Antimicrobial Resistance of Extended-SpectrumCephalosporins and Fluoroquinolones in Salmonella spp.:Mechanism of Resistance and Epidemiology
Salmonella is a pathogen responsible for salmonellosis, a world-wide public health concern. Most infections from this microbe are the results of ingestion of contaminated food. Treatment with drugs, such as cephalosporins or fluoroquinolones is recommended for infections when severe diarrhea is a symptom. Recently, however, there are several reports of Salmonella antimicrobial resistance to these two popular treatments. Cephalosporin resistance is usually due to the production of β-lactamases such as CTX-M, TEM, OXA and SHV etc. The β-lactam ring can be broken by those β-lactamases leading to the inhibition of antibiotic activity. There are several mechanisms of fluoroquinolones resistance, including 1) mutation of DNA gyrase and topoisomerase IV; 2) production of enzymes for hydrolyzing drugs, such as aminoglycoside acetyltransferase (AAC(6’)-Ib-cr); 3) production of efflux pumps, OqxAB and QepA; and 4) production of proteins protecting DNA gyrase, such as Qnr. The purpose of this review was to focus on the current status of cephalosporin and fluoroquinolone resistance, including mechanism of resistance as well as epidemiology of the antimicrobial resistance.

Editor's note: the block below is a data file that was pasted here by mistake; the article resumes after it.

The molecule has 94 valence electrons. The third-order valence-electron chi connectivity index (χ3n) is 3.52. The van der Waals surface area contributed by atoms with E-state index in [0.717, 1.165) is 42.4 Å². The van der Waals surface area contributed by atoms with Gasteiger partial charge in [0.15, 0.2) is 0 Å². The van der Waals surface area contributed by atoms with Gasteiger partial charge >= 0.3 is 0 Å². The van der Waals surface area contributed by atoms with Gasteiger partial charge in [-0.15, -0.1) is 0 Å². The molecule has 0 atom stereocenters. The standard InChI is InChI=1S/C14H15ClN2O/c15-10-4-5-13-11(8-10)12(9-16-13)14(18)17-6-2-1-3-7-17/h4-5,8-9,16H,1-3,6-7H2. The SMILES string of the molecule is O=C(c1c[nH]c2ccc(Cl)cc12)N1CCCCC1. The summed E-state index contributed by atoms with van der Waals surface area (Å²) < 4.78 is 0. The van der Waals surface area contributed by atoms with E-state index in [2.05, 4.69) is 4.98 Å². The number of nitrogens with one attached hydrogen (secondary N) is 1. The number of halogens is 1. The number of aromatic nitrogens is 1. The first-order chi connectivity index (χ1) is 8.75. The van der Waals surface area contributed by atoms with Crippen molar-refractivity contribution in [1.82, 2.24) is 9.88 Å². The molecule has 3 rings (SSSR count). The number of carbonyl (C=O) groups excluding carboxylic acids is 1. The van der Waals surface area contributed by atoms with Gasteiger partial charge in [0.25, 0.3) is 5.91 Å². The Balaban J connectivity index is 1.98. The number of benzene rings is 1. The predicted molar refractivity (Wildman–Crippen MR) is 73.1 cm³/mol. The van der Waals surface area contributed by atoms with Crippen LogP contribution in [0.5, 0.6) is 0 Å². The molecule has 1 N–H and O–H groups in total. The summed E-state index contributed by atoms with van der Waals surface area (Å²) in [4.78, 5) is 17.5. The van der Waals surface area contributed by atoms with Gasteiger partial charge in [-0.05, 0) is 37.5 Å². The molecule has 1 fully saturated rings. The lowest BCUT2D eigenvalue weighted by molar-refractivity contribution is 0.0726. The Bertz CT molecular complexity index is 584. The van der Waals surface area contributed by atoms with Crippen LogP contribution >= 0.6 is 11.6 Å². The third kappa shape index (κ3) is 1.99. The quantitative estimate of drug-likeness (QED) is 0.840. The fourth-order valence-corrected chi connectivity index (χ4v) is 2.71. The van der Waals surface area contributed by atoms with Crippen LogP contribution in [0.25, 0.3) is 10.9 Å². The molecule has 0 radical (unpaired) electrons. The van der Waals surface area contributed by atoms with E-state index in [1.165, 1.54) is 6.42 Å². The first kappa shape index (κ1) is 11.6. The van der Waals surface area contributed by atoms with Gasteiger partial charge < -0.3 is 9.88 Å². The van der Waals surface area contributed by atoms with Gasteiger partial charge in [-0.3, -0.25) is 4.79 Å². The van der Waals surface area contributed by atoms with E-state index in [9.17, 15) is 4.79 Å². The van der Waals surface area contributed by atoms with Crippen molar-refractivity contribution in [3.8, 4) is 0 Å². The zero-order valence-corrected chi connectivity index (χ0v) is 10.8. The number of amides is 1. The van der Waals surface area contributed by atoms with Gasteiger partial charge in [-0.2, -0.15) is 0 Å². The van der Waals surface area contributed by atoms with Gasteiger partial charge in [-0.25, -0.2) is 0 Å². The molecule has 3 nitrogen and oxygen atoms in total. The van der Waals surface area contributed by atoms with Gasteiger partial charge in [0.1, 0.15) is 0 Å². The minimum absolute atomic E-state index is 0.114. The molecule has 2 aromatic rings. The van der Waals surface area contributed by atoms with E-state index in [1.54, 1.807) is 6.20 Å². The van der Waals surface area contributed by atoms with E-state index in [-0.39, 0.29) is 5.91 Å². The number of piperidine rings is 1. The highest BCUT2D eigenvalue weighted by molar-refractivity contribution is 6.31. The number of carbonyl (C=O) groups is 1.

- There are currently no refbacks.